Monthly Archives: April 2016

There is NO SUCH THING as Missed Opportunity

 

I missed this opening drive.

I missed this opening drive.

I was fine with this. There was no real signal for me to enter. And I prefer not to chase a price move.

But then I missed this one.

But then I missed this one.

This one did provide a setup. And I attempted entry, only to miss.

^&#%#%@%@

Naturally, this one was followed by a few choice swear words.

But then I was reminded of my recent facebook and twitter post:

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CONSISTENCY – It’s a NECESSARY part of the process!

 

In a previous article we discussed the various levels you need to pass through on the way to achieving your long-term trading goals:

It's Time to Fight to Get to the Next Level

See here if you wish to explore this path in greater detail – http://yourtradingcoach.com/trading-business/its-time-to-fight-to-get-to-the-next-level/

And we also discussed the process required to drive your development through each of these levels:

Manage your growth and development via twenty trade groupings

This has been discussed a number of times, but I believe the flowchart was first used here – http://yourtradingcoach.com/trading-business/you-can-do-this/

20 trades is of course the absolute minimum required. Feel free to increase it if you prefer larger sample sizes. But do not reduce it. Any less that 20 and your sample size is too small to provide useful data.

Anyway, today I want to discuss a NECESSARY component of this 20 trade review process.

I had a chance to speak to a trader this week who was not progressing well, despite tracking stats for 20 trades at a time.

Here's the thing though…

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Reversals Often Give Multiple Clues

 

In the absence of any unexpected news event, or some other reason to shock the market, a reversal will usually not just appear out of nowhere.

V-Turn reversals happen. But they're not the usual outcome.

More often than not, there will be multiple clues in the lead-up to the reversal.

The challenge for you, as a trader, is to learn to read the clues as they're presented and adjust your bias and trade expectations to suit.

Reversals often give multiple clues

Reversals often give multiple clues

Reversals often give multiple clues

Reversals often give multiple clues

Reversals often give multiple clues

Reversals often give multiple clues

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Traps – This One Needed Patience

 

It seems that most of the examples of market traps which I've shared over the years, were all traps which trigger very quickly.

We all like the quick ones. They're easy. Like this one:

Traps - They don't always play out straight away!

See here for the TST, BOF & BPB Setups.

Let's see what happens as price breaks the swing high at C:

Traps - They don't always play out straight away!

And the outcome:

Traps - They don't always play out straight away!

Interestingly, had I not been trading this trap opportunity, would I perhaps have seen the even better one that followed immediately after?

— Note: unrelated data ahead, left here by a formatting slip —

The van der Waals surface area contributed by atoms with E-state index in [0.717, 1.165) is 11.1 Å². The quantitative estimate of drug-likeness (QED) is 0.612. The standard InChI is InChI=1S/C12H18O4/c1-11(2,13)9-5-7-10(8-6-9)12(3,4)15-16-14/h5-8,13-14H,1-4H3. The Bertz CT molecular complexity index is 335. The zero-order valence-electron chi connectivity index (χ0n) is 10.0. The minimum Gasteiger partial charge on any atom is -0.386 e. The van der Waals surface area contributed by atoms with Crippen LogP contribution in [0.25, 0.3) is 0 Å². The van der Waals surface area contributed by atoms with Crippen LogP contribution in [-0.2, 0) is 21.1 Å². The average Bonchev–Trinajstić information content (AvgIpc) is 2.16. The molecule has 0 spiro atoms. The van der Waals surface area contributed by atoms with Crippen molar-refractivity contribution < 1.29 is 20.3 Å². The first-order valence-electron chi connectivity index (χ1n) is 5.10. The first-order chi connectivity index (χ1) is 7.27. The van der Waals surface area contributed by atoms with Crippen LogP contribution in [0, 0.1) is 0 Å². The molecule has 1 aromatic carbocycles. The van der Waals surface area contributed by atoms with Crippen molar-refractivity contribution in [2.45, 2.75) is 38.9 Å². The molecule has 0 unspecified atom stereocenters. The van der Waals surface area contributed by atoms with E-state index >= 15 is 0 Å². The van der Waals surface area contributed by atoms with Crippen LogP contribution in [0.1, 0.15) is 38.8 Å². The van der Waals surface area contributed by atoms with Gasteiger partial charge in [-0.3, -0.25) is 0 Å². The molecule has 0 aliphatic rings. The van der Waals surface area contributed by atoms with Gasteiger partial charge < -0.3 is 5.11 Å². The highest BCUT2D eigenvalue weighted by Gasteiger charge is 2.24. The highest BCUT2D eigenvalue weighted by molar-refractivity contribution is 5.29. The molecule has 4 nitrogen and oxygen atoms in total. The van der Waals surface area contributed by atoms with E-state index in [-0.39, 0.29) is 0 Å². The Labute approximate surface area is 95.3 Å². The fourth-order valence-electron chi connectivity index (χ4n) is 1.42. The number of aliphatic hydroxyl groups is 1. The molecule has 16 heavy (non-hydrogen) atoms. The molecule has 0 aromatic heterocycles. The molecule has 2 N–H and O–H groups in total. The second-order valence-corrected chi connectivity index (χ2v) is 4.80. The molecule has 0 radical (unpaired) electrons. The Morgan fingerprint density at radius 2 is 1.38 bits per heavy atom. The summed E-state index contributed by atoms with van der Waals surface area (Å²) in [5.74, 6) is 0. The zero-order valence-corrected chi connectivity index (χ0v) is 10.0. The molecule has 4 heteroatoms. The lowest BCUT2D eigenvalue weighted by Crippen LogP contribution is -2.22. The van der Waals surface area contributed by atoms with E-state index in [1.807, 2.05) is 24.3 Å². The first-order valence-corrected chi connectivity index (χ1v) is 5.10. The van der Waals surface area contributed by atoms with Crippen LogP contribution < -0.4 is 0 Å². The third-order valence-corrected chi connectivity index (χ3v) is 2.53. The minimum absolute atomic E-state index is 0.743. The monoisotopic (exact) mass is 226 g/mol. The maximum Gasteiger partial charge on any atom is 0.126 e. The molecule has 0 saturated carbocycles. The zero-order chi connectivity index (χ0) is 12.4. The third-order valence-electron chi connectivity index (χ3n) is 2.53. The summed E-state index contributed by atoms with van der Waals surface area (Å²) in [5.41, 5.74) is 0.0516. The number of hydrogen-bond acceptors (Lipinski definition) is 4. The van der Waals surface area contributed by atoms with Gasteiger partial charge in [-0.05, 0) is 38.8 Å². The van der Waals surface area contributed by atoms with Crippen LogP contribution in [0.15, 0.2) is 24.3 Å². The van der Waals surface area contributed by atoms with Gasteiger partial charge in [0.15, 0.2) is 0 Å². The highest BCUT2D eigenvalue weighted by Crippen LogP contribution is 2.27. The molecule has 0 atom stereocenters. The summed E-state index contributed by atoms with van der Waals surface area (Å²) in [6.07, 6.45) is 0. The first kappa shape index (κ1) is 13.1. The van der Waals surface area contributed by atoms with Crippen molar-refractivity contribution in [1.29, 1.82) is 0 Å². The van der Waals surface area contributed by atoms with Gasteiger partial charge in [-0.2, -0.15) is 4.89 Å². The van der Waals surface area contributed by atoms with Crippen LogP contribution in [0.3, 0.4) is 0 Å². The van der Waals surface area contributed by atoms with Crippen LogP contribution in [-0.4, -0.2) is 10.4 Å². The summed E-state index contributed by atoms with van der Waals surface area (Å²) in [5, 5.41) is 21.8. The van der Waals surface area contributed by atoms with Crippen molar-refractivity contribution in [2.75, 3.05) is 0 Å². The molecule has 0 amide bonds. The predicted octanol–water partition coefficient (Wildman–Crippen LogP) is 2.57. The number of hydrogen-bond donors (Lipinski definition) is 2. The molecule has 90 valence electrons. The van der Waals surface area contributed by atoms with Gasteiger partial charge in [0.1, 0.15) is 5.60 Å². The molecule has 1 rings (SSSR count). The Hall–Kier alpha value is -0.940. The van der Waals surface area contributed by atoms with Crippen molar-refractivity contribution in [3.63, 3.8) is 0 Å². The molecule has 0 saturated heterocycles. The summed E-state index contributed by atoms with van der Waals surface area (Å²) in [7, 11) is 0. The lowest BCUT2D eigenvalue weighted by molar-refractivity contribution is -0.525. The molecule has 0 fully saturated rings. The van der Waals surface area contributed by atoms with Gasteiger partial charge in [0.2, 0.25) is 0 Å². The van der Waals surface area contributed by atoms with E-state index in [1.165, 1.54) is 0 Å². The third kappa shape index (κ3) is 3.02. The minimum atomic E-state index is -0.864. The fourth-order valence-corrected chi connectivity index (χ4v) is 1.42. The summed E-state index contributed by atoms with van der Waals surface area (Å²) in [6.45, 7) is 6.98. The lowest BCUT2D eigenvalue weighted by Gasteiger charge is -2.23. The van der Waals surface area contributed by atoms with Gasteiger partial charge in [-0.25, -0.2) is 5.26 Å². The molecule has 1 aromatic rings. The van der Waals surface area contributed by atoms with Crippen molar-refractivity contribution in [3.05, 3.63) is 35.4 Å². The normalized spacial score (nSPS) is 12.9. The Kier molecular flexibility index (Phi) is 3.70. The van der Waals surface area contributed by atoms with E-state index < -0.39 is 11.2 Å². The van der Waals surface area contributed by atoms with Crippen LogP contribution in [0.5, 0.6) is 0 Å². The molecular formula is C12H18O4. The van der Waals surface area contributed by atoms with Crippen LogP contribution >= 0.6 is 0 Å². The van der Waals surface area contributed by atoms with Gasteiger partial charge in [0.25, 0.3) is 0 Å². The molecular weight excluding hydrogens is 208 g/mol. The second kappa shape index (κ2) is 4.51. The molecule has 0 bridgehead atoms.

Traps - They don't always play out straight away!

We all love the traps that trigger quickly and move immediately in the positive direction. 

But traps don't always spring quickly.

Sometimes they require a little patience.

Sometimes they play out slowly.

Like this one which occurred a bit later:

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Order Entry Error – Immediate Actions & Working an Exit

 

I thought it would be good to expand upon some of the ideas discussed on YTC social media last weekend.

Here are the three social media posts first…

26th March:

Order Entry Error - Immediate Actions - Post 1

27th March:

Order Entry Error - Immediate Actions - Post 2

28th March:

Order Entry Error - Immediate Actions - Post 3

There are two main points that I'd like to examine in a little more detail.

  1. Immediate Actions
  2. Working an Exit

 

Immediate Actions

So let's say you've traded the sequence above, and just recognised the entry error. What are your actions?

The obvious advice is to scratch immediately. It's what most educators will suggest. And often it is good advice. Immediately take responsibility for the error and take your loss.

I won't ever have a problem with someone who does this.

Especially in the following cases:

  • Your trading session is in drawdown and has reached your daily loss limit. You're clearly not in sync with the market today. Take the loss. And get away from the screen for a while.
  • Your mindset is already a mess. You're frustrated! You're angry! Whatever the reason, take the loss. And get away from the screen for a while.

 

For these occurrences, immediately scratching is likely the best option. Take the loss. And review the whole session at a later time (or even the next day) when it can be looked at with an objective and clear mind.

But in all other cases, I think we can improve on this.

Here's the thing… there is often no need to panic.

You will often have sufficient time to make a quick assessment and determine whether or not the position is an immediate threat… or not.

That is… does the current situation have a high probability of rapidly getting worse? Or is it maybe not so bad? Can you maybe even recover the situation?

Let's change the context a little. We'll start with some very simple examples.

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